I think this factor has played a major role in the decline of religion which has been going on for centuries and has accelerated in the last century and especially the last ten years. Educated people naturally became aware of belief systems other than their own which existed in distant regions. In a pluralistic society, it's easy to come into some kind of routine contact with different religions. And in the age of the internet, staying strictly within the echo-chamber of homogenous belief takes tremendous effort. Even a person who would indignantly refuse to read an atheist website, even if he lives in a small town in Alabama or Saudi Arabia, can hardly avoid some degree of exposure to other religions.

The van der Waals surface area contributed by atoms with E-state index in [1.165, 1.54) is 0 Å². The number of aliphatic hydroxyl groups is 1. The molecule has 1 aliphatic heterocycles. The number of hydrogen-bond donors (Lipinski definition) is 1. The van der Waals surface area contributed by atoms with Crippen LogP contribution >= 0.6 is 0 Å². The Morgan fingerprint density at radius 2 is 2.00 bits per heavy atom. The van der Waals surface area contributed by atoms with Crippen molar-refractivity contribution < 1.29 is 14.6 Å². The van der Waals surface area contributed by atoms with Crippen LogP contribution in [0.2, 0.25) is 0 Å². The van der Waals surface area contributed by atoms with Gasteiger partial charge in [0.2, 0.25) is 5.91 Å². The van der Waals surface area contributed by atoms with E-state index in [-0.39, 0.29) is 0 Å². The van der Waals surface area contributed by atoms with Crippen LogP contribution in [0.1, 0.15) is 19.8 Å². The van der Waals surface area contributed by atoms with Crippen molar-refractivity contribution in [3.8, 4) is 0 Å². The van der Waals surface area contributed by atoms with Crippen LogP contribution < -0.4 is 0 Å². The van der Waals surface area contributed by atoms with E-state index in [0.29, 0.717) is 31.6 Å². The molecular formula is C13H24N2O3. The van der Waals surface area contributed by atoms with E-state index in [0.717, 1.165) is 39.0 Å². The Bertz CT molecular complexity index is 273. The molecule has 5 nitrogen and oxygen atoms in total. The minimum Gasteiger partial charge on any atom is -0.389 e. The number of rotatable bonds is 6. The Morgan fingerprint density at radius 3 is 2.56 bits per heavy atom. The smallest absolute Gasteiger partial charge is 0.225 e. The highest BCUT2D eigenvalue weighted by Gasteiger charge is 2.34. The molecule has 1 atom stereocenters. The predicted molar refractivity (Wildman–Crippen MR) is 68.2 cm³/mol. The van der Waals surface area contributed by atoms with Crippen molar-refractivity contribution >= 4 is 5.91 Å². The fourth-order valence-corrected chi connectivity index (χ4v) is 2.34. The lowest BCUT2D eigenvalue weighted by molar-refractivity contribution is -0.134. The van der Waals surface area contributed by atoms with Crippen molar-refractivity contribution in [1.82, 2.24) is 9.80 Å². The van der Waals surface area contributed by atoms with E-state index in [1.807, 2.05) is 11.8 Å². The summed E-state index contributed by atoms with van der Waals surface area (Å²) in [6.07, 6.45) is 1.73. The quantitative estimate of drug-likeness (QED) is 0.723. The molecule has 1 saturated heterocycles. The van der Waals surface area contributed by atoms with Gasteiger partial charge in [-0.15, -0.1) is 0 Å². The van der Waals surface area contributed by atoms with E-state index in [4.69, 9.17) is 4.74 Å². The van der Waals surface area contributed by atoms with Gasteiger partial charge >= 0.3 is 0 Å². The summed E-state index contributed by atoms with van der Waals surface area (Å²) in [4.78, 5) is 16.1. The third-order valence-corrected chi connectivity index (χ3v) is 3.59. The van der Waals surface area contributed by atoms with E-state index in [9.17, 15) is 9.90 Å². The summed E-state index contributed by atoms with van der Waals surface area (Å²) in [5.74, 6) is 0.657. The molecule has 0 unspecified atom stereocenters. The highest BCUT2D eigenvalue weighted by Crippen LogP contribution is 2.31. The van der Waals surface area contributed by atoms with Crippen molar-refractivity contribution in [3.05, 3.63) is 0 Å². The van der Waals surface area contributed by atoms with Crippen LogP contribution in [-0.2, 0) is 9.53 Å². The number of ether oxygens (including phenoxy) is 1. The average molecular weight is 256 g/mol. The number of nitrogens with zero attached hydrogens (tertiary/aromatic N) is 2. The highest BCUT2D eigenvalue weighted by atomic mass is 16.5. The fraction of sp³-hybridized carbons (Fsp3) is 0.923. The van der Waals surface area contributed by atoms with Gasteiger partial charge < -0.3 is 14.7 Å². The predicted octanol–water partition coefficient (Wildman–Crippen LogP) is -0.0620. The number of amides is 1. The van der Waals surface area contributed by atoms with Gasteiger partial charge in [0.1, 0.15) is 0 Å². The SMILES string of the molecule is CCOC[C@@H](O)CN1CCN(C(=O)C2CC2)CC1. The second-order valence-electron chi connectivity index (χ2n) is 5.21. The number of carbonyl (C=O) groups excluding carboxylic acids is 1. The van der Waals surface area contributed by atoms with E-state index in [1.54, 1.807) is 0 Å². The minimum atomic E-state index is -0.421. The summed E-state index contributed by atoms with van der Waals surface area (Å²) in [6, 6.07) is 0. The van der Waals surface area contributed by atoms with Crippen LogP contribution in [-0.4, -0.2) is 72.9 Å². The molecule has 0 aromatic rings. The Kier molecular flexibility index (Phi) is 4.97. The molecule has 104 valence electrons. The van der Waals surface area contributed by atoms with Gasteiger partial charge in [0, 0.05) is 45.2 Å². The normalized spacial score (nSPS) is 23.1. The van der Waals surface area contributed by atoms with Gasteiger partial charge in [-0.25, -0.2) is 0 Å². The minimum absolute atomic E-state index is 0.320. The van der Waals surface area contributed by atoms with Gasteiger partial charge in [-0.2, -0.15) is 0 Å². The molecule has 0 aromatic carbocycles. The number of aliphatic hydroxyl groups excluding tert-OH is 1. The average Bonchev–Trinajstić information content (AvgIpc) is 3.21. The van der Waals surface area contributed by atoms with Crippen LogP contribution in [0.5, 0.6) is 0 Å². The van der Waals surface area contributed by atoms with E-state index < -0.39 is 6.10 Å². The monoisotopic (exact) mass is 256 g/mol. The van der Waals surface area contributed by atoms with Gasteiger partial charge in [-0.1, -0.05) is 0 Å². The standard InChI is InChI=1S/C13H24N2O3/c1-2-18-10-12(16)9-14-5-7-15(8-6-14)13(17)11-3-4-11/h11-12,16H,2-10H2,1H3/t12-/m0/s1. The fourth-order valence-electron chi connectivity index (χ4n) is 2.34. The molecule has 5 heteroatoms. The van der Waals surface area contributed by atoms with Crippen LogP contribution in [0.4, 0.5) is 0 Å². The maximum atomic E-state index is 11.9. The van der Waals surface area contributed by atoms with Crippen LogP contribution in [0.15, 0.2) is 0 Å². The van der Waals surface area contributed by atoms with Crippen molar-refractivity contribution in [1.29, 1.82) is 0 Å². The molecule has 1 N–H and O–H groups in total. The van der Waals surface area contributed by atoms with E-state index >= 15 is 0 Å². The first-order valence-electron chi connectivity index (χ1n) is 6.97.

This is not to deny the importance of frontal attacks on religion such as those of Dawkins, Hitchens, and other New Atheists. Countless people who have abandoned religion have testified that these writings helped them along the path. But for many, it's an encounter with another religion that first sets them on that path.

If this is the case, then religion is truly doomed to further and further decline. The world will not stop getting more and more interconnected. The internet will not go away. Maintaining that echo-chamber of homogenous belief will soon require a total rejection of modernity, to a degree available only to groups like the Amish or the Mormon-fundamentalist cults. Even if we can't destroy religion, the religions, in a cacophony of clashing ideas in billions of brains, will eventually destroy each other.

21 November 2011

Video of the week #1 -- the voice of faith



Although the Arab spring has revealed an encouraging degree of secularism in the Arab world, religion remains a potent force in some circles, as this speech shows. My Arabic, while far from fluent, is good enough to tell that the subtitles are accurate.

20 November 2011

Link round-up for 20 November 2011


These pick-up lines look like the royal road to celibacy.

This guard dog should get the job done.